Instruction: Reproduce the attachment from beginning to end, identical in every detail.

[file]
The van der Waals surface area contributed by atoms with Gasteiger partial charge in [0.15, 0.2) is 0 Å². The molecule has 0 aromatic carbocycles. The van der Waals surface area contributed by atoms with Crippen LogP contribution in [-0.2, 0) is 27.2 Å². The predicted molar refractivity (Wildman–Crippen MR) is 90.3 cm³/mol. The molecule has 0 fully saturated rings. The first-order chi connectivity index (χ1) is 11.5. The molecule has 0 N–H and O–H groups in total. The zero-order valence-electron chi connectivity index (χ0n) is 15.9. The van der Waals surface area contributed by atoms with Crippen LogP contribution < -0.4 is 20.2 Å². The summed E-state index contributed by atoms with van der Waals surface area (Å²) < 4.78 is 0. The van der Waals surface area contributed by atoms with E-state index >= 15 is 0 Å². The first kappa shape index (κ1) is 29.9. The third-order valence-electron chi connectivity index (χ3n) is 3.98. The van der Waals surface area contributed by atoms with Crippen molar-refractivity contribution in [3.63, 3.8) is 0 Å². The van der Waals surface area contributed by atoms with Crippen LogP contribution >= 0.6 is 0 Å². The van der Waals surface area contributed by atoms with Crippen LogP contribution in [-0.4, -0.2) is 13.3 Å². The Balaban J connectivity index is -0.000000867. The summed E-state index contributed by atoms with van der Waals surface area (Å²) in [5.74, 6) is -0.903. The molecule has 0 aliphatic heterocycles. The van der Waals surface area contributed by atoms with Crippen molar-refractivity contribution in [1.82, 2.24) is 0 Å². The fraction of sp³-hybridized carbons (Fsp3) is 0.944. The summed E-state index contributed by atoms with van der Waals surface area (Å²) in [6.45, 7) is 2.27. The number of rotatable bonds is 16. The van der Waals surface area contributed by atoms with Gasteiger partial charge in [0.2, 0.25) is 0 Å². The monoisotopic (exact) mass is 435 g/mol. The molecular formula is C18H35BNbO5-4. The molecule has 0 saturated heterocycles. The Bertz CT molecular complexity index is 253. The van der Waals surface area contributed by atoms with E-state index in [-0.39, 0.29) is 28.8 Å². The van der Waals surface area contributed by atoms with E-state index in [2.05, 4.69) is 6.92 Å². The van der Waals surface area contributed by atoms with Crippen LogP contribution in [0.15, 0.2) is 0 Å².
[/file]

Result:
The van der Waals surface area contributed by atoms with Gasteiger partial charge in [0.15, 0.2) is 0 Å². The molecule has 0 aromatic carbocycles. The van der Waals surface area contributed by atoms with Crippen LogP contribution in [-0.2, 0) is 27.2 Å². The predicted molar refractivity (Wildman–Crippen MR) is 90.3 cm³/mol. The molecule has 0 fully saturated rings. The first-order chi connectivity index (χ1) is 11.5. The molecule has 0 N–H and O–H groups in total. The zero-order valence-electron chi connectivity index (χ0n) is 15.9. The van der Waals surface area contributed by atoms with Crippen LogP contribution < -0.4 is 20.2 Å². The summed E-state index contributed by atoms with van der Waals surface area (Å²) < 4.78 is 0. The van der Waals surface area contributed by atoms with E-state index >= 15 is 0 Å². The first kappa shape index (κ1) is 29.9. The third-order valence-electron chi connectivity index (χ3n) is 3.98. The van der Waals surface area contributed by atoms with Crippen molar-refractivity contribution in [3.63, 3.8) is 0 Å². The van der Waals surface area contributed by atoms with Crippen LogP contribution >= 0.6 is 0 Å². The van der Waals surface area contributed by atoms with Crippen LogP contribution in [-0.4, -0.2) is 13.3 Å². The Balaban J connectivity index is -0.000000867. The summed E-state index contributed by atoms with van der Waals surface area (Å²) in [5.74, 6) is -0.903. The molecule has 0 aliphatic heterocycles. The van der Waals surface area contributed by atoms with Crippen molar-refractivity contribution in [1.82, 2.24) is 0 Å². The fraction of sp³-hybridized carbons (Fsp3) is 0.944. The summed E-state index contributed by atoms with van der Waals surface area (Å²) in [6.45, 7) is 2.27. The number of rotatable bonds is 16. The van der Waals surface area contributed by atoms with Gasteiger partial charge in [0.2, 0.25) is 0 Å². The monoisotopic (exact) mass is 435 g/mol. The molecular formula is C18H35BNbO5-4. The molecule has 0 saturated heterocycles. The Bertz CT molecular complexity index is 253. The van der Waals surface area contributed by atoms with E-state index in [-0.39, 0.29) is 28.8 Å². The van der Waals surface area contributed by atoms with E-state index in [2.05, 4.69) is 6.92 Å². The van der Waals surface area contributed by atoms with Crippen LogP contribution in [0.15, 0.2) is 0 Å².